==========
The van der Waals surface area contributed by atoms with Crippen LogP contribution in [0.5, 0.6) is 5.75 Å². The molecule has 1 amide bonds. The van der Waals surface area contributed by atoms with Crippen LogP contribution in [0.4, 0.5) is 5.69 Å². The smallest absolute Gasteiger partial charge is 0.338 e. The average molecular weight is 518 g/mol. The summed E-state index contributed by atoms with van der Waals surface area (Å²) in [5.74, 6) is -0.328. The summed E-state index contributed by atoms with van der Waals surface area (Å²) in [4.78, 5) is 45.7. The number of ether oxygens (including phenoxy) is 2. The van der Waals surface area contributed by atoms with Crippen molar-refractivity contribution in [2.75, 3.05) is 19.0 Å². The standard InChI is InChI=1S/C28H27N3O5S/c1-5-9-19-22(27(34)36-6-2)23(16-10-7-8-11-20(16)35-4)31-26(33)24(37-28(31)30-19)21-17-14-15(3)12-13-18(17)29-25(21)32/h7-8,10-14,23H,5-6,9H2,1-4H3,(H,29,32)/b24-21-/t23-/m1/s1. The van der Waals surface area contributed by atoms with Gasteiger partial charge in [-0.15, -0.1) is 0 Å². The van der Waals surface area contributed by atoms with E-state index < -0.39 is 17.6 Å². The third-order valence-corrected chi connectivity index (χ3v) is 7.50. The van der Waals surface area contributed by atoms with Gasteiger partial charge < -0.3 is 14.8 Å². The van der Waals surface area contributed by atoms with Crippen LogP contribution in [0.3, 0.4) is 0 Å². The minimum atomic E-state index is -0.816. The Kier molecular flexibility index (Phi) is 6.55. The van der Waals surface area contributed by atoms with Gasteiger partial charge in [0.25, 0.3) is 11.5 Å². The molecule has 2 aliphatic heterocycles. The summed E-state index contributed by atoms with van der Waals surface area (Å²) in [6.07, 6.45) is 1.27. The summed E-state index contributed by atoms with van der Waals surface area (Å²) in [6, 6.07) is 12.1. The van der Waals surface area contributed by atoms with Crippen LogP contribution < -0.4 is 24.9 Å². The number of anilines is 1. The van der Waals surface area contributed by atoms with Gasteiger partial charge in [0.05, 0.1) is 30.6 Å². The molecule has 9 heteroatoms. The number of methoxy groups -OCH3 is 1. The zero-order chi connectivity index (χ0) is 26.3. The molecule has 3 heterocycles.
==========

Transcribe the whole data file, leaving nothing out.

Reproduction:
The van der Waals surface area contributed by atoms with Crippen LogP contribution in [0.5, 0.6) is 5.75 Å². The molecule has 1 amide bonds. The van der Waals surface area contributed by atoms with Crippen LogP contribution in [0.4, 0.5) is 5.69 Å². The smallest absolute Gasteiger partial charge is 0.338 e. The average molecular weight is 518 g/mol. The summed E-state index contributed by atoms with van der Waals surface area (Å²) in [5.74, 6) is -0.328. The summed E-state index contributed by atoms with van der Waals surface area (Å²) in [4.78, 5) is 45.7. The number of ether oxygens (including phenoxy) is 2. The van der Waals surface area contributed by atoms with Crippen molar-refractivity contribution in [2.75, 3.05) is 19.0 Å². The standard InChI is InChI=1S/C28H27N3O5S/c1-5-9-19-22(27(34)36-6-2)23(16-10-7-8-11-20(16)35-4)31-26(33)24(37-28(31)30-19)21-17-14-15(3)12-13-18(17)29-25(21)32/h7-8,10-14,23H,5-6,9H2,1-4H3,(H,29,32)/b24-21-/t23-/m1/s1. The van der Waals surface area contributed by atoms with Gasteiger partial charge in [-0.15, -0.1) is 0 Å². The van der Waals surface area contributed by atoms with E-state index < -0.39 is 17.6 Å². The third-order valence-corrected chi connectivity index (χ3v) is 7.50. The van der Waals surface area contributed by atoms with Gasteiger partial charge < -0.3 is 14.8 Å². The van der Waals surface area contributed by atoms with Crippen LogP contribution in [0.3, 0.4) is 0 Å². The minimum atomic E-state index is -0.816. The Kier molecular flexibility index (Phi) is 6.55. The van der Waals surface area contributed by atoms with Gasteiger partial charge in [0.25, 0.3) is 11.5 Å². The molecule has 2 aliphatic heterocycles. The summed E-state index contributed by atoms with van der Waals surface area (Å²) in [6.07, 6.45) is 1.27. The summed E-state index contributed by atoms with van der Waals surface area (Å²) in [6, 6.07) is 12.1. The van der Waals surface area contributed by atoms with Crippen LogP contribution < -0.4 is 24.9 Å². The number of anilines is 1. The van der Waals surface area contributed by atoms with Gasteiger partial charge in [0.05, 0.1) is 30.6 Å². The molecule has 9 heteroatoms. The number of methoxy groups -OCH3 is 1. The zero-order chi connectivity index (χ0) is 26.3. The molecule has 3 heterocycles.